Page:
„Being the companion of the folk of this world is fire. There must be an Abraham if the fire is not going to burn“

you
Me & Rumi (2004)

Shams de Tabriz photo
Shams de Tabriz
1185 - 1248

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„[She] heard the bitter, heartsick words
that made the fires of Hell burn cold
and soothed the lost spirits under the world.“

—  Luís de Camões Portuguese poet 1524 - 1580

Ela viu as palavras magoadas,
Que puderam tornar o fogo frio,
E dar descanso as almas condenadas.
tr. David Wevill
Lyric poetry, Não pode tirar-me as esperanças, Aquela triste e leda madrugada

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„It is another of the miraculous things about mankind that there is no pain nor passion that does not radiate to the ends of the earth. Let a man in a garret but burn with enough intensity and he will set fire to the world.“

—  Antoine de Saint-Exupéry French writer and aviator 1900 - 1944

Ch. IX Barcelona and Madrid (1936)
Terre des Hommes (1939)
Contexto: Human drama does not show itself on the surface of life. It is not played out in the visible world, but in the hearts of men. … One man in misery can disrupt the peace of a city. It is another of the miraculous things about mankind that there is no pain nor passion that does not radiate to the ends of the earth. Let a man in a garret but burn with enough intensity and he will set fire to the world.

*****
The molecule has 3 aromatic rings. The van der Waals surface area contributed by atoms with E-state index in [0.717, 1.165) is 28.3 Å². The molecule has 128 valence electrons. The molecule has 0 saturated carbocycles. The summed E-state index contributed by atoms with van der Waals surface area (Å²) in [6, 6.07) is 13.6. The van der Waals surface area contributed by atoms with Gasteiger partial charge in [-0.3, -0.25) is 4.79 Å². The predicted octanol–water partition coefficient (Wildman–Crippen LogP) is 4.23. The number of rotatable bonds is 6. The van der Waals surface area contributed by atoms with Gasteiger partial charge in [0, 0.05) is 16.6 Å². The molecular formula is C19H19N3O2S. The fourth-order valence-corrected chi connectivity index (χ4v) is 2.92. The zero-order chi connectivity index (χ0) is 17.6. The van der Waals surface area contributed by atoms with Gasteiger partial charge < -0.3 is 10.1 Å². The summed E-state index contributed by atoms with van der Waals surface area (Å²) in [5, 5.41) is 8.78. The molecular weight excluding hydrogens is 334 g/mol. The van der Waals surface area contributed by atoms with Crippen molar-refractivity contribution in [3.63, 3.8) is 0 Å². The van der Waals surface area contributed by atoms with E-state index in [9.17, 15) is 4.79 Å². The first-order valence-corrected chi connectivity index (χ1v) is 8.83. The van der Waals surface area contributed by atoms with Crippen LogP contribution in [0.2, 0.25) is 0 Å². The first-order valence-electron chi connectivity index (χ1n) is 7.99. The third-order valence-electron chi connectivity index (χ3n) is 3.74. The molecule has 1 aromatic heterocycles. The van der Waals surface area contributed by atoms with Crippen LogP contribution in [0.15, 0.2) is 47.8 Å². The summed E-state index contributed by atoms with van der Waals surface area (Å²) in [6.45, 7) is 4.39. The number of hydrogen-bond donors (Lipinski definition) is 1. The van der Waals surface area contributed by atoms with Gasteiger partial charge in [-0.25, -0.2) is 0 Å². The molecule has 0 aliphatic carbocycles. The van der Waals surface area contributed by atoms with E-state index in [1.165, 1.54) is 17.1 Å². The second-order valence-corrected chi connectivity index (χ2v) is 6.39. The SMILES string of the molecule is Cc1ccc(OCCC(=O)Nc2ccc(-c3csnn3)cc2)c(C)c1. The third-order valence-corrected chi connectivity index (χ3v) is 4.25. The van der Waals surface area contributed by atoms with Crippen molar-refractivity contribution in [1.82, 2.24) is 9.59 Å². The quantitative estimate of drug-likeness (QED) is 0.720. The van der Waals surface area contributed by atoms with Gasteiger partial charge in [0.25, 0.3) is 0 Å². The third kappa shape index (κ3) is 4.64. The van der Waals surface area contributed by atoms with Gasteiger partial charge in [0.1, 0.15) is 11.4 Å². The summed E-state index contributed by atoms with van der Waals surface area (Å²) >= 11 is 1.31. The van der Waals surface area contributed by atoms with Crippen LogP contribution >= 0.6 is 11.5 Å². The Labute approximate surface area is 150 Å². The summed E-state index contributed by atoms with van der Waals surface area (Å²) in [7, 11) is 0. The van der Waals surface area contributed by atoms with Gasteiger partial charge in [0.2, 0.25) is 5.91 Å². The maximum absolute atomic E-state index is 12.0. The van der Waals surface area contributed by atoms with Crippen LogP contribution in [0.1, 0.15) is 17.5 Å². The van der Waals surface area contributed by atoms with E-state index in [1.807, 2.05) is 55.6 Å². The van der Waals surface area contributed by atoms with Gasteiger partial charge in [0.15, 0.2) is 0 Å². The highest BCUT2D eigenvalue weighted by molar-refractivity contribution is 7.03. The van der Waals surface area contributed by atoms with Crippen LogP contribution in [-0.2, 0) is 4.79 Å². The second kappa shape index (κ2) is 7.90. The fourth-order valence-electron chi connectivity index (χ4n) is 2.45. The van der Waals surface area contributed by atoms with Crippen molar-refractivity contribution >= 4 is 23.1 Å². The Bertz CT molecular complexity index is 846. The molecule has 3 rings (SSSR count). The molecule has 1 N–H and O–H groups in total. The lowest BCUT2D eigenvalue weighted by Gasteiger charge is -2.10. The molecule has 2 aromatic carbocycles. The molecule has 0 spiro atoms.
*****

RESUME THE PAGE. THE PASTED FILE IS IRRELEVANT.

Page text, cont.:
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„Some say the world will end in fire,
Some say in ice.“

—  Robert Frost, Fire and Ice

"Fire and Ice" (1923)
General sources
Contexto: Some say the world will end in fire,
Some say in ice.
From what I’ve tasted of desire
I hold with those who favor fire.
But if it had to perish twice,
I think I know enough of hate
To say that for destruction ice
Is also great
And would suffice.

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„The history of the world shows us that men are not to be counted by their numbers, but by the fire and vigour of their passions“

—  Sydney Smith English writer and clergyman 1771 - 1845

Lecture XXVIL: On Habit - Part II, in “Elementary Sketches of Moral Philosophy”, delivered at The Royal Institution in the years 1804, 1805, and 1806 by the late Rev. Sydney Smith, M.A. (Spottiswoodes and Shaw (London: 1849)) http://www.archive.org/stream/elementarysketc03smitgoog#page/n438/mode/2up, p. 423-424